An artifact, closely guarded by the Navajo mystics for ages is stolen by an unscrupulous psychopath, Max, who is prepared to use it to create a zombie, Earl Manning, to do his bidding, and as long as Max has the stone, and Earl’s heart right next to it, he will control the Earl. But due to some messy unforeseen circumstances, the box with heart and stone winds up in Earl’s hands. He is suddenly the master of his undead destiny, and havoc ensues.
This second book in his series of Paskagankee novels, Allan Leverone’s Revenant, is a page turner, and could almost be considered an homage to Stephen King, so closely does Leverone’s writing style mimic the master’s. The book even takes place in Maine—not Derry, though; but in a town called Paskagankee.
My favorite character was actually Earl Manning, the revenant. I found it fascinating that he was pretty much a brain-dead zombie to begin with, what with an alcohol-pickled brain at the age of 29. Becoming a zombie wasn’t much of a transition for him—this was probably why he handled it so well. You’ll want to read this book just for this character alone—he was the best developed and the most interesting. Instead of the zombies running wild and the focus narrowly placed on the humans who are either chasing them or running away from them; it evolves into the Earl’s, story. A nice switch.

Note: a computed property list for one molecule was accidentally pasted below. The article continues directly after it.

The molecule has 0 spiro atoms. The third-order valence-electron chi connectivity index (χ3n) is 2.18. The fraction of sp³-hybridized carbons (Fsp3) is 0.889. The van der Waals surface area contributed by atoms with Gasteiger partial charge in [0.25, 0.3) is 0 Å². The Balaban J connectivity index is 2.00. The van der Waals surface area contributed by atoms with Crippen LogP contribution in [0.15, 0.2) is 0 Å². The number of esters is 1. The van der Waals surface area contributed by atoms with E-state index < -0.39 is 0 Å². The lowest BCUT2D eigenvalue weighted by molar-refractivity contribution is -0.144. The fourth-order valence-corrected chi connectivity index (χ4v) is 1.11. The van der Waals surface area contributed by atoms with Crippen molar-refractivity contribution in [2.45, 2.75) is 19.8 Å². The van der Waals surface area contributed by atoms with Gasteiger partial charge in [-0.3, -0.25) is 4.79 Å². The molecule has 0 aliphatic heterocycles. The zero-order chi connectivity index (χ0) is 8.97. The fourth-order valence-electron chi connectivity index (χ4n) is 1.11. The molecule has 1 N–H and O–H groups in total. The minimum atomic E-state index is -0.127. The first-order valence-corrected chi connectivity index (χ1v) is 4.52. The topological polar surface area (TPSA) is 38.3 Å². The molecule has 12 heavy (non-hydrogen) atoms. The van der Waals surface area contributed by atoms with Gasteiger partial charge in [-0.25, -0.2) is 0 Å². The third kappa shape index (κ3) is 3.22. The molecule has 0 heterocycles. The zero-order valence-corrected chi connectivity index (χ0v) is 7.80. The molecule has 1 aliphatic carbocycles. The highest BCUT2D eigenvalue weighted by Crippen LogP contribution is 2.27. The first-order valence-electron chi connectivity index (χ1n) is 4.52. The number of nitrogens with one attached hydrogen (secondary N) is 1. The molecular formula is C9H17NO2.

Leverone handles suspense well, and though initially I was disappointed about the overused cliché of yet another zombie novel, I was pleasantly surprised about the original and deft way the concept was handled.
Though I enjoyed the book from start to finish and was sorry when it ended, there were a few weaknesses that I must mention. I felt that the protagonists, Chief Mike McMahon and Constable Sharon Dupont suffered from lack of character development, and consequently came off as a bit two-dimensional. I didn’t care as much about them as I should have, and this caused the ending to fall a tad flat for me.
I also could have done without the frequent callbacks to the first volume of this series, Paskagankee. They were slightly jarring and completely unnecessary. This book was more than able to stand alone and should have been allowed to.
That being said, you’ll want to buy this—it’s a fun ride.
buy it here.
reviewed by Carson Buckingham
Carson Buckingham is a writer living in the great American Southwest and she reviews horror/paranormal suspense novels. Stop by to view her scriblins.